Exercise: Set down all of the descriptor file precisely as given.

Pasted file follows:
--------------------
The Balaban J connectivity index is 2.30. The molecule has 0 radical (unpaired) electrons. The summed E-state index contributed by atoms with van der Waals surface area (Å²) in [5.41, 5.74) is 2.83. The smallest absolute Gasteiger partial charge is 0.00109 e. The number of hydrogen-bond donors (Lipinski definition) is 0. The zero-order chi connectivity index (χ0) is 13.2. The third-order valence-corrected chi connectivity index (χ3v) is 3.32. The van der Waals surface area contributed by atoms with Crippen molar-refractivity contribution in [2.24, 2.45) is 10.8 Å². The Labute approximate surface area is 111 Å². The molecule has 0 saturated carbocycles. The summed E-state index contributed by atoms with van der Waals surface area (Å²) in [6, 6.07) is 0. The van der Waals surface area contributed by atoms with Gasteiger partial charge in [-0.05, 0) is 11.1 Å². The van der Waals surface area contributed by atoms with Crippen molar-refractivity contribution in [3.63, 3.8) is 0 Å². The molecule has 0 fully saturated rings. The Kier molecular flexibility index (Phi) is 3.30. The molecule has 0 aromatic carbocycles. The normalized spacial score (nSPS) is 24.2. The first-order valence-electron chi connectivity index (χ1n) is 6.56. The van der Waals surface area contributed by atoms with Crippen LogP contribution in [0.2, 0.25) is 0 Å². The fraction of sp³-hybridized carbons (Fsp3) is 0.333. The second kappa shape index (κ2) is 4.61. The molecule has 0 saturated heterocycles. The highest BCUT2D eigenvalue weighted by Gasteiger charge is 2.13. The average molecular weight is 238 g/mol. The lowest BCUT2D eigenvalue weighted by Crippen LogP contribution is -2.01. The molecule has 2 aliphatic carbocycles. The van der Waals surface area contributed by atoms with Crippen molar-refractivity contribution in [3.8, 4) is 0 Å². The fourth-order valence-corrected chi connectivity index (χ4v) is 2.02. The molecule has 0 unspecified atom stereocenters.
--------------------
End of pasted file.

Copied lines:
The Balaban J connectivity index is 2.30. The molecule has 0 radical (unpaired) electrons. The summed E-state index contributed by atoms with van der Waals surface area (Å²) in [5.41, 5.74) is 2.83. The smallest absolute Gasteiger partial charge is 0.00109 e. The number of hydrogen-bond donors (Lipinski definition) is 0. The zero-order chi connectivity index (χ0) is 13.2. The third-order valence-corrected chi connectivity index (χ3v) is 3.32. The van der Waals surface area contributed by atoms with Crippen molar-refractivity contribution in [2.24, 2.45) is 10.8 Å². The Labute approximate surface area is 111 Å². The molecule has 0 saturated carbocycles. The summed E-state index contributed by atoms with van der Waals surface area (Å²) in [6, 6.07) is 0. The van der Waals surface area contributed by atoms with Gasteiger partial charge in [-0.05, 0) is 11.1 Å². The van der Waals surface area contributed by atoms with Crippen molar-refractivity contribution in [3.63, 3.8) is 0 Å². The molecule has 0 fully saturated rings. The Kier molecular flexibility index (Phi) is 3.30. The molecule has 0 aromatic carbocycles. The normalized spacial score (nSPS) is 24.2. The first-order valence-electron chi connectivity index (χ1n) is 6.56. The van der Waals surface area contributed by atoms with Crippen LogP contribution in [0.2, 0.25) is 0 Å². The fraction of sp³-hybridized carbons (Fsp3) is 0.333. The second kappa shape index (κ2) is 4.61. The molecule has 0 saturated heterocycles. The highest BCUT2D eigenvalue weighted by Gasteiger charge is 2.13. The average molecular weight is 238 g/mol. The lowest BCUT2D eigenvalue weighted by Crippen LogP contribution is -2.01. The molecule has 2 aliphatic carbocycles. The van der Waals surface area contributed by atoms with Crippen molar-refractivity contribution in [3.8, 4) is 0 Å². The fourth-order valence-corrected chi connectivity index (χ4v) is 2.02. The molecule has 0 unspecified atom stereocenters.